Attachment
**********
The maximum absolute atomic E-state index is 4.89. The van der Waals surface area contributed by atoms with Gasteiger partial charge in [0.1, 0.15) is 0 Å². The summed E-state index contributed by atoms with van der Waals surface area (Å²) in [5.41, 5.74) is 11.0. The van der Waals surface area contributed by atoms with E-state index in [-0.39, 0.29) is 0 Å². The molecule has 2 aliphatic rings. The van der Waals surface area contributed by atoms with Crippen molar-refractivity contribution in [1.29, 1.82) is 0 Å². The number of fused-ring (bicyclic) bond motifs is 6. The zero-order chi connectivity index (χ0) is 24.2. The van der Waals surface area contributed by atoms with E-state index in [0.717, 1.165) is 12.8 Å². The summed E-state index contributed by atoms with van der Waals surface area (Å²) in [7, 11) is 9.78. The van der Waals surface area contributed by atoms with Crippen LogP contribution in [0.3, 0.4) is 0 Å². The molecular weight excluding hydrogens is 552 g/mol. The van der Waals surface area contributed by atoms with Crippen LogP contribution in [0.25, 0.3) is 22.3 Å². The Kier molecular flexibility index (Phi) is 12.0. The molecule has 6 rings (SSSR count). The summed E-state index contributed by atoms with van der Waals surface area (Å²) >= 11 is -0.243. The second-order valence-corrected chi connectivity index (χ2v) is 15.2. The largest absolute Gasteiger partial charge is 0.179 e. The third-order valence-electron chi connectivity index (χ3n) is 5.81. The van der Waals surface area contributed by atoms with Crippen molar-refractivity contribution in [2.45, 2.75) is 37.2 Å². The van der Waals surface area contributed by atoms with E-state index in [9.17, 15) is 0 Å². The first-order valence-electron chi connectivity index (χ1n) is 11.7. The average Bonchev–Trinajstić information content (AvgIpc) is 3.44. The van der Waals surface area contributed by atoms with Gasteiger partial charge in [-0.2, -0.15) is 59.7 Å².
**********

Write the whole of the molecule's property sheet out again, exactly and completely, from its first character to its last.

The maximum absolute atomic E-state index is 4.89. The van der Waals surface area contributed by atoms with Gasteiger partial charge in [0.1, 0.15) is 0 Å². The summed E-state index contributed by atoms with van der Waals surface area (Å²) in [5.41, 5.74) is 11.0. The van der Waals surface area contributed by atoms with E-state index in [-0.39, 0.29) is 0 Å². The molecule has 2 aliphatic rings. The van der Waals surface area contributed by atoms with Crippen molar-refractivity contribution in [1.29, 1.82) is 0 Å². The number of fused-ring (bicyclic) bond motifs is 6. The zero-order chi connectivity index (χ0) is 24.2. The van der Waals surface area contributed by atoms with E-state index in [0.717, 1.165) is 12.8 Å². The summed E-state index contributed by atoms with van der Waals surface area (Å²) in [7, 11) is 9.78. The van der Waals surface area contributed by atoms with Crippen LogP contribution in [0.3, 0.4) is 0 Å². The molecular weight excluding hydrogens is 552 g/mol. The van der Waals surface area contributed by atoms with Crippen LogP contribution in [0.25, 0.3) is 22.3 Å². The Kier molecular flexibility index (Phi) is 12.0. The molecule has 6 rings (SSSR count). The summed E-state index contributed by atoms with van der Waals surface area (Å²) >= 11 is -0.243. The second-order valence-corrected chi connectivity index (χ2v) is 15.2. The largest absolute Gasteiger partial charge is 0.179 e. The third-order valence-electron chi connectivity index (χ3n) is 5.81. The van der Waals surface area contributed by atoms with Crippen molar-refractivity contribution in [2.45, 2.75) is 37.2 Å². The van der Waals surface area contributed by atoms with E-state index in [9.17, 15) is 0 Å². The first-order valence-electron chi connectivity index (χ1n) is 11.7. The average Bonchev–Trinajstić information content (AvgIpc) is 3.44. The van der Waals surface area contributed by atoms with Gasteiger partial charge in [-0.2, -0.15) is 59.7 Å².